Alvin Saunders

Alvin Saunders was a U.S. Senator from Nebraska, as well as the final and longest-serving governor of the Nebraska Territory, a tenure he served during most of the American Civil War.

Robin Blackburn is a British historian, a former editor of New Left Review (1981–1999), an author of essays on the collapse of Soviet Communism, on the "credit crunch" of 2008, and of books on the history of slavery and on social policy. His most celebrated works, American Crucible: Slavery, Emancipation and Human Rights (2011), The Making of New World Slavery: from the Baroque to the Modern, 1492-1800 (1997) and The Overthrow of Colonial Slavery, 1776-1848 (1988), offer an account of the rise and fall of colonial slavery in the Americas, contributing to the emerging field of "Atlantic history". He has also published histories of Social Security, and critiques of the "financialisation of everyday life" and of the privatisation of pension provision.

Alvin E. Roth American academic (born 1951)

Alvin Elliot Roth is an American academic. He is the Craig and Susan McCaw professor of economics at Stanford University and the Gund professor of economics and business administration emeritus at Harvard University. He was President of the American Economics Association in 2017.

Axel Ockenfels German economist

Axel Ockenfels is a German economist. He is professor of economics at the University of Cologne. He also is Director of the Cologne Laboratory of Economic Research, Speaker of the "University of Cologne Excellence Center for Social and Economic Behavior ", and Coordinator of the DFG research unit "Design & Behavior".

Adolph Lowe was a German sociologist and economist. His best known student was Robert Heilbroner. He was born in Stuttgart and died in Wolfenbüttel.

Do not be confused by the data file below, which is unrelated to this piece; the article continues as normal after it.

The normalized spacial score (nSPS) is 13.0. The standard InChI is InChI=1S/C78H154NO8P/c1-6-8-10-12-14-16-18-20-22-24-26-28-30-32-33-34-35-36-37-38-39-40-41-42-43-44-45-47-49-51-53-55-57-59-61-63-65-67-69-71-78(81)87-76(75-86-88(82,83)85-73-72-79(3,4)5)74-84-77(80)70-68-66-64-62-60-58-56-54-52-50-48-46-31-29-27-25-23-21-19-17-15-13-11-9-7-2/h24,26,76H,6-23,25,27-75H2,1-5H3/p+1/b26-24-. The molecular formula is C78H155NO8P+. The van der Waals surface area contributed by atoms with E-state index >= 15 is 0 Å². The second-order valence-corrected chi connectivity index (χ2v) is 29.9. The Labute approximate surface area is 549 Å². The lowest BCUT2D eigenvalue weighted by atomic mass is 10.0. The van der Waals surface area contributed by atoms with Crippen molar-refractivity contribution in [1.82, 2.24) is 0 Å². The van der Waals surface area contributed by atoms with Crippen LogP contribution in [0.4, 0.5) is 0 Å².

<i>Encyclopaedia of the Social Sciences</i>

The Encyclopaedia of the Social Sciences is a specialized fifteen-volume Encyclopedia first published in 1930 and last published in 1967. It was envisaged in the 1920s by scholars working in disciplines which increasingly were coming to be known as "human sciences" or "social sciences". The goal was to create a comprehensive synthesis of the study of human affairs as undertaken by practitioners of all fields involved in such study. The parameters of what would come to be known as "social science" were in many ways initially established and defined by this publication.

Tayfun Sönmez is a Turkish-American professor of economics at Boston College. He is a Fellow of the Econometric Society and the 2008 winner of the Social Choice and Welfare Prize, which honors scholars under the age of 40 for excellent accomplishment in the area of social choice theory and welfare economics. Sönmez has made significant contributions in the areas of microeconomic theory, mechanism/market design, and game theory. His work has been featured by the U.S. National Science Foundation for its practical relevance.

References

  1. Archived 2009-06-20 at the Wayback Machine New School Web Site